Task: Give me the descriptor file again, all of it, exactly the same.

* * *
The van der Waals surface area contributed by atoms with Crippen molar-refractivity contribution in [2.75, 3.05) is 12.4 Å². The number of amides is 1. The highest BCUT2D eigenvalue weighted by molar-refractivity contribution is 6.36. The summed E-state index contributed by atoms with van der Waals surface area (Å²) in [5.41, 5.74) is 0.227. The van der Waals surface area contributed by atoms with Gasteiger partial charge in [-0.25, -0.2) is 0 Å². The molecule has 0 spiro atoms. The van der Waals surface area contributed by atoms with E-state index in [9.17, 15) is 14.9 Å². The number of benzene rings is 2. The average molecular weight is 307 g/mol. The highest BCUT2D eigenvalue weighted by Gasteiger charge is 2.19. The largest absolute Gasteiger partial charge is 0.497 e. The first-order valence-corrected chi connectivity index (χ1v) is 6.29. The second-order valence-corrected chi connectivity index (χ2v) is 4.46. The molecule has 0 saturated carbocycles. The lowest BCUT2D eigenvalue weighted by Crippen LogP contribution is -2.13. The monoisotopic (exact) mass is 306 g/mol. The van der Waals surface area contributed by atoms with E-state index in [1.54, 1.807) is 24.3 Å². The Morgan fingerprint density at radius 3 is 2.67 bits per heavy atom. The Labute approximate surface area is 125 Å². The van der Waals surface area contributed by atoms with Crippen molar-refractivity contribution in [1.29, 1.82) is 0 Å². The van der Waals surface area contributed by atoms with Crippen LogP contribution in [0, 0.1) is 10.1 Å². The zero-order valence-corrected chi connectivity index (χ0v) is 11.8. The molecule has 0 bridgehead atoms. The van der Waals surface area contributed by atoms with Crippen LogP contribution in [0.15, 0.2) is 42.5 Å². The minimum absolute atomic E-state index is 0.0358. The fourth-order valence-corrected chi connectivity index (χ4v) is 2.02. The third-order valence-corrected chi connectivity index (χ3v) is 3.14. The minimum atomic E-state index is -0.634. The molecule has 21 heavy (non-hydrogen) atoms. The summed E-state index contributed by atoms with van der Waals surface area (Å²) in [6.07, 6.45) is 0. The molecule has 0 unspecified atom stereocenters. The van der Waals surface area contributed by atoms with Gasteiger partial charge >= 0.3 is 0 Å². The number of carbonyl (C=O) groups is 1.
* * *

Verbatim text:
The van der Waals surface area contributed by atoms with Crippen molar-refractivity contribution in [2.75, 3.05) is 12.4 Å². The number of amides is 1. The highest BCUT2D eigenvalue weighted by molar-refractivity contribution is 6.36. The summed E-state index contributed by atoms with van der Waals surface area (Å²) in [5.41, 5.74) is 0.227. The van der Waals surface area contributed by atoms with Gasteiger partial charge in [-0.25, -0.2) is 0 Å². The molecule has 0 spiro atoms. The van der Waals surface area contributed by atoms with E-state index in [9.17, 15) is 14.9 Å². The number of benzene rings is 2. The average molecular weight is 307 g/mol. The highest BCUT2D eigenvalue weighted by Gasteiger charge is 2.19. The largest absolute Gasteiger partial charge is 0.497 e. The first-order valence-corrected chi connectivity index (χ1v) is 6.29. The second-order valence-corrected chi connectivity index (χ2v) is 4.46. The molecule has 0 saturated carbocycles. The lowest BCUT2D eigenvalue weighted by Crippen LogP contribution is -2.13. The monoisotopic (exact) mass is 306 g/mol. The van der Waals surface area contributed by atoms with E-state index in [1.54, 1.807) is 24.3 Å². The Morgan fingerprint density at radius 3 is 2.67 bits per heavy atom. The Labute approximate surface area is 125 Å². The van der Waals surface area contributed by atoms with Crippen molar-refractivity contribution in [1.29, 1.82) is 0 Å². The van der Waals surface area contributed by atoms with Crippen LogP contribution in [0, 0.1) is 10.1 Å². The zero-order valence-corrected chi connectivity index (χ0v) is 11.8. The molecule has 0 bridgehead atoms. The van der Waals surface area contributed by atoms with Crippen LogP contribution in [0.15, 0.2) is 42.5 Å². The minimum absolute atomic E-state index is 0.0358. The fourth-order valence-corrected chi connectivity index (χ4v) is 2.02. The third-order valence-corrected chi connectivity index (χ3v) is 3.14. The minimum atomic E-state index is -0.634. The molecule has 21 heavy (non-hydrogen) atoms. The summed E-state index contributed by atoms with van der Waals surface area (Å²) in [6.07, 6.45) is 0. The molecule has 0 unspecified atom stereocenters. The van der Waals surface area contributed by atoms with Gasteiger partial charge >= 0.3 is 0 Å². The number of carbonyl (C=O) groups is 1.